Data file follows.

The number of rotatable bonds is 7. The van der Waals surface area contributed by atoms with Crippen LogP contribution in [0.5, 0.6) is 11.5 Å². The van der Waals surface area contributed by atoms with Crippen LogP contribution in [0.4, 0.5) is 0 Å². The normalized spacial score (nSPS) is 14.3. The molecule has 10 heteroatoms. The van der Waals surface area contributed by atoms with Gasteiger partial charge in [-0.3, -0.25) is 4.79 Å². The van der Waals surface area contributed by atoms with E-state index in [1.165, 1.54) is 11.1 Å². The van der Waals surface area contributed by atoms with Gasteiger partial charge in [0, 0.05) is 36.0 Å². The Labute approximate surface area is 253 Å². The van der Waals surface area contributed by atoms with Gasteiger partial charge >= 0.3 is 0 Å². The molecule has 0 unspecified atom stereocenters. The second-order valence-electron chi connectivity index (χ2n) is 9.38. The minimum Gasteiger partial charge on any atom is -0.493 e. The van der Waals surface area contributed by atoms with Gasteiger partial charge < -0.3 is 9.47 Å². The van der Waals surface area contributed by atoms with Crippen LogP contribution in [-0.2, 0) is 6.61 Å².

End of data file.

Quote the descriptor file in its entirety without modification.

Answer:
The number of rotatable bonds is 7. The van der Waals surface area contributed by atoms with Crippen LogP contribution in [0.5, 0.6) is 11.5 Å². The van der Waals surface area contributed by atoms with Crippen LogP contribution in [0.4, 0.5) is 0 Å². The normalized spacial score (nSPS) is 14.3. The molecule has 10 heteroatoms. The van der Waals surface area contributed by atoms with Gasteiger partial charge in [-0.3, -0.25) is 4.79 Å². The van der Waals surface area contributed by atoms with E-state index in [1.165, 1.54) is 11.1 Å². The van der Waals surface area contributed by atoms with Gasteiger partial charge in [0, 0.05) is 36.0 Å². The Labute approximate surface area is 253 Å². The van der Waals surface area contributed by atoms with Gasteiger partial charge >= 0.3 is 0 Å². The molecule has 0 unspecified atom stereocenters. The second-order valence-electron chi connectivity index (χ2n) is 9.38. The minimum Gasteiger partial charge on any atom is -0.493 e. The van der Waals surface area contributed by atoms with Gasteiger partial charge < -0.3 is 9.47 Å². The van der Waals surface area contributed by atoms with Crippen LogP contribution in [-0.2, 0) is 6.61 Å².